Members Login
    Remember Me  

Topic: Guillermo Del Toro a good choice?

Post Info
Being lies with Eru - Rank 1
Status: Offline
Posts: 18
Date: Mar 25, 2009
Guillermo Del Toro a good choice?

Do you think Guillermo will live up Tolkiens vision of the Hobbit and the events in between the Hobbit and LOTR?

"Hail Earendil, brightest of angels, sent over Middle-earth to men!"
Lord Elrond of Rivendell - Rank 9
Status: Offline
Posts: 2960
Date: Mar 25, 2009
Hail Earendil,
You wrote;
"Guillermo Del Toro a good choice? Do you think Guillermo will live up Tolkien's vision of the Hobbit and the events in between the Hobbit and LOTR?"

Frankly, I am concerned, after reading his comments that he could not get through reading The Lord of the Rings.

In a Tolkien Gateway web article he made several comments that raised my concerns.

"Although he has stated he 'loved' The Hobbit, Del Toro's lack of knowledge about Tolkien's works has already worried some fans:

"I tried my best to read Lord of the Rings [sic], the trilogy. I could not. I could not. They were very dense. And then one day, I bought The Hobbit. I read it and I loved it."[1]

When asked to what extent has the work of Tolkien influenced him:
"Not at all. I could barely finish "The Hobbit". Curiously, that kind of fantasy, never called out to me. I think that fairy tales are in themselves a different genre. Heroic fantasy, in general, leaves me cold. I am more interested in Robert E. Howard's work of terror than his novels about the muscular Conan. Although there are two writers of fantasy that I think are sublime: Clark Ashton Smith and Lord Dunsany. [Translated from Spanish]"
Guillermo del Toro

"I was never into heroic fantasy. At all. I don't like little guys and dragons, hairy feet, hobbits -- I've never been into that at all. I don't like sword and sorcery, I hate all that stuff."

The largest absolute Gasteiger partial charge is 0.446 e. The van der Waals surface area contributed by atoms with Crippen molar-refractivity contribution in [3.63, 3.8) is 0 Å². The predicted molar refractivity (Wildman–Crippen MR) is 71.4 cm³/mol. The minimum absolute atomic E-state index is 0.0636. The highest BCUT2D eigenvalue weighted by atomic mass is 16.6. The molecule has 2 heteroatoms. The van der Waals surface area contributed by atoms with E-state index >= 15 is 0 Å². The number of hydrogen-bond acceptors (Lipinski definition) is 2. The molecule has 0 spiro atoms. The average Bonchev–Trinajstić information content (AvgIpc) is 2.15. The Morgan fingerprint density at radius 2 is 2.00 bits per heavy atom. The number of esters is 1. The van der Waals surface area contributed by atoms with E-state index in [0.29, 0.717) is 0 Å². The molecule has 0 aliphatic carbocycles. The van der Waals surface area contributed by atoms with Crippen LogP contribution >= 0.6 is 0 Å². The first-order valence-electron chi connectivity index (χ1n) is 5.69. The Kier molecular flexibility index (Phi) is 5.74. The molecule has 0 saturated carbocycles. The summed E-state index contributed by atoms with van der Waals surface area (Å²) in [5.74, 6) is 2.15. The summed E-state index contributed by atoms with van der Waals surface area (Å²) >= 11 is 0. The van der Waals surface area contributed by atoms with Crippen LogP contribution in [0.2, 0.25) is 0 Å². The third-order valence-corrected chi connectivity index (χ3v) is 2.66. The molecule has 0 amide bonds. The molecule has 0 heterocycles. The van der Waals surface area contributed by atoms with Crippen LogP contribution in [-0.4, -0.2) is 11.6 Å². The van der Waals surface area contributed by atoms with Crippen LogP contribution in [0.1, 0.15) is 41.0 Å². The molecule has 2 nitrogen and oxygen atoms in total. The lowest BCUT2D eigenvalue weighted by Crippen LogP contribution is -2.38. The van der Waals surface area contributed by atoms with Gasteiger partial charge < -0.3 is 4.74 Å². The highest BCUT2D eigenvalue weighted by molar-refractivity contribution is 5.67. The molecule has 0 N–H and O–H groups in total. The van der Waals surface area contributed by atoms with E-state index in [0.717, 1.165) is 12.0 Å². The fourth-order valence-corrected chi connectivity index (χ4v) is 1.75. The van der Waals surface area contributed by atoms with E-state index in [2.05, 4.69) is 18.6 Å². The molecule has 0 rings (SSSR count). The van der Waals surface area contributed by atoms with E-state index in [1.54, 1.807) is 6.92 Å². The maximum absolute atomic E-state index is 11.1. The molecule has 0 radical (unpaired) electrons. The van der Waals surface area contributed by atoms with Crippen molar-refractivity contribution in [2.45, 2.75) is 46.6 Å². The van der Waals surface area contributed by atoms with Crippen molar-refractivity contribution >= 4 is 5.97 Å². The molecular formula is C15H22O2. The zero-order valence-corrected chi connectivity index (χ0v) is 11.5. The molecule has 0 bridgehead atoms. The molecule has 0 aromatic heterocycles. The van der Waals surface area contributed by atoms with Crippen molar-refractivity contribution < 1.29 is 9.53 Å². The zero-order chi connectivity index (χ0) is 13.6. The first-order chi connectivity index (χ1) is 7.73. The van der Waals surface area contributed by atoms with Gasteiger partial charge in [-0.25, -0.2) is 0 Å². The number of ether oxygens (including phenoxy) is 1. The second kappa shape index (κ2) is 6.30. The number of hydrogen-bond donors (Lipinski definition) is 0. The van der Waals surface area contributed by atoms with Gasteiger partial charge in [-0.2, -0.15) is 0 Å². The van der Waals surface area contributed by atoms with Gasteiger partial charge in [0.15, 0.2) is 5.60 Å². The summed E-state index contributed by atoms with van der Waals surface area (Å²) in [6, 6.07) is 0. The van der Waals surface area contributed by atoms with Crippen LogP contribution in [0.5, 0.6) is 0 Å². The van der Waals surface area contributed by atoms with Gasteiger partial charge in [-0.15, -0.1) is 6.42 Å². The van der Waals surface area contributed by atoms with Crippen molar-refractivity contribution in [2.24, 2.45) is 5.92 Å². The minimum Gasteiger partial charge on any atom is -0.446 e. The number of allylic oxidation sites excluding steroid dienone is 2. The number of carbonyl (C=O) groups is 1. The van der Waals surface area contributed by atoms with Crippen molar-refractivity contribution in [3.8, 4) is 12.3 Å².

-, October 2006 (Interview from May)

I loved his work in Blade and Hellboy. But this is a far different genre that really requires an in depth knowledge of the material. Especially as the prequel will have to be extrapolated from many sources including the Silmarillion, Lord of the Rings, as well as the Hobbit.
Think about it.
The Hobbit is a magical adventure written which has become a children's classic.
The Lord of the Rings is a complicated fantasy novel with a dark and sinister plot where good and evil are played out in a very adult way. It also depends and alludes to a mythos and lore which flow through all three books of the trilogy and are not fully explained in the appendixes.
That brings us to The Silmarillion and the Ainulindale, the Valaquenta, the Quenta Silmarillion, and the Akallabeth. The Silmarillion also contains a chapter called "Of the Rings of Power and the Third Age".
The Silmarillion is a scholarly work with interlocking references, a heavily developed mythological structure which includes many historical leads which point to passages in ALL of Tolkien's works and is the basic text for understanding the history and social structure of the races - Elves, Dwarves, Men, and everyone else too. It also includes the ethical framework of these races.
Can you imagine a director working on the Hobbit without an understanding of the greed of the Dwarves and the history of animosity towards certain Elvish peoples?

I am glad you brought the topic up.
I think that it would be good for others to express their opinions.
Welcome back to the Forums.

-- Edited by Bear on Wednesday 25th of March 2009 05:15:27 AM


Vocatus atque non vocatus, Deus aderit
Called or uncalled, God is present

Being lies with Eru - Rank 1
Status: Offline
Posts: 18
Date: Mar 25, 2009
yes i totally agree i dont think he has the vision that peter jackson had when he brought LOTR to the big screen. I did not kno he said that about the book which scares me a little because this in Tolkiens mind is the essential piece in all of his romances.